6 Steps To Becoming The Coolest Funeral Director Around

cool funeral director

Is it finally cool to be a funeral director?

In this day and age, my honest opinion, is YES. Yes it is.

Why, you might ask, would a person who works in an embalming room and wears a black suit everyday be considered cool? For starters, because funeral directors aren’t in the embalming room nearly as much, and some of them are even transitioning out of black and embracing brighter colors (which happens to be a metaphor for a much more powerful transformation the profession is experiencing).

Today, people are finally starting to realize that a funeral doesn’t necessarily have to be tired and somber. They’re also beginning to see that death isn’t something you should avoid, but rather prepare and plan ahead for. They understand, after years and years of the same old song and dance, that things are changing and funeral homes are embracing new and improved ways to celebrate life.

So how do you, Mr. or Mrs. funeral director, embrace this cool? It’s easy, just follow these 6 simple steps:

Step 1: Define “cool”

Setting an intention is the most powerful thing you can do before beginning any journey. So you want to be a “cool” funeral director because you clicked on this blog… What does that mean? For me, cool isn’t standoffish and mysterious (we’ve already got that down), but rather warm, connected and personable. Cool, to me, is being approachable to families, like a friend or a neighbor. Cool says, “call me anytime, I’m always here for you and your family,” and it also says, “I’m a part of this community, you know me, you see me around all of the time.” So really, cool is connected. And connecting with your families and community is absolutely the most important thing you can do as a funeral professional.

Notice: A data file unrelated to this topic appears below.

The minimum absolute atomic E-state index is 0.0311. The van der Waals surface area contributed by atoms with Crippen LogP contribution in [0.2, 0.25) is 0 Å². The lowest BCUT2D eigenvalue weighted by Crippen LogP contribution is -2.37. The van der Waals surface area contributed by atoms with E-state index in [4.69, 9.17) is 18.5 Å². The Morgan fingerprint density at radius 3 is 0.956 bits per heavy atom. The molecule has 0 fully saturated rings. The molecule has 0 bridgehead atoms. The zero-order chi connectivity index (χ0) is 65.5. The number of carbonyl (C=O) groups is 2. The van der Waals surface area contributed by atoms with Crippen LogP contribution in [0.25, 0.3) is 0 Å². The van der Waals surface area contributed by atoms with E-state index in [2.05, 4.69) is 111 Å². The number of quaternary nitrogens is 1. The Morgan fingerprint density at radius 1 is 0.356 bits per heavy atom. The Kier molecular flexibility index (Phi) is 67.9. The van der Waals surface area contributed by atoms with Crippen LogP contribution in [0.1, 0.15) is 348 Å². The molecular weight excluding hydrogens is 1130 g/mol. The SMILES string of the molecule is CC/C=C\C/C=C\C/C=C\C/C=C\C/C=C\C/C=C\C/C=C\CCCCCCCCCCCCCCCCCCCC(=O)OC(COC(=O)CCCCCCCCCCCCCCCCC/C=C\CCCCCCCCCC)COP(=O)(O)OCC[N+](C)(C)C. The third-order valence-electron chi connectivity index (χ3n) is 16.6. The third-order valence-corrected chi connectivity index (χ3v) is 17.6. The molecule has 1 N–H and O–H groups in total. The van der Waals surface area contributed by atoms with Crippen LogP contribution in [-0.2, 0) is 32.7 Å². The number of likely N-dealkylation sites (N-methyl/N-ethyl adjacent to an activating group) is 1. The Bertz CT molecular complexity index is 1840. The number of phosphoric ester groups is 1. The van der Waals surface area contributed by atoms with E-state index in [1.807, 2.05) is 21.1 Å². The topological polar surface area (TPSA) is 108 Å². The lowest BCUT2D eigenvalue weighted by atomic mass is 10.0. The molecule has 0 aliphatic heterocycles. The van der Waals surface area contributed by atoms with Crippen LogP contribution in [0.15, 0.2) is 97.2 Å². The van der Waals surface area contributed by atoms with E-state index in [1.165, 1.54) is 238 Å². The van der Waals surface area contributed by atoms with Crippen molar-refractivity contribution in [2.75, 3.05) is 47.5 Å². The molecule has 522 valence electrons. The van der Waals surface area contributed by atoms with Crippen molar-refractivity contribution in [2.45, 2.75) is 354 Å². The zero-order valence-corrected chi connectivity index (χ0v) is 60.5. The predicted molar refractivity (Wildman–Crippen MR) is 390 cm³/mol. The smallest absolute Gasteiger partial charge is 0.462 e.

Step 2: Connect with other funeral directors

This might sound counterintuitive, but the first step towards connecting with your community  is to connect with your fellow funeral directors. For as long as I can remember, the relationship between funeral directors resembled the relationship between politicians – not working together, but apart. And why is that? If we all came together for the same cause, wouldn’t it be powerful and help us all go farther? Hint: That was a rhetorical question, because the answer is YES.

Step 3: Gain a bigger perspective

Perspective is everything, and chances are your lens is smaller than you think. What you’re doing in small town, Illinois might be completely different than what some progressive funeral directors in Northern California are doing to connect with their community. Visit other funeral home’s websites, read their blogs, follow them on social media. Keep an eye out for new and exciting things to implement into your own business. Or even better, pick up a class or a book that has nothing to do with the funeral industry. You never know what you’ll find.

Step 4: Get out of your comfort zone

If you’ve always been reading the same materials or listening to the same podcasts or attending the same conferences, switch it up and try something new. If you always wear the same colors at work, change them up. Buy a new outfit. Learn a new hobby. Greet your families in a different way. Reinvent yourself, because from the looks of it, it’s going to cost you not to. You’re families are looking for something new and uplifting, not stale and stagnant.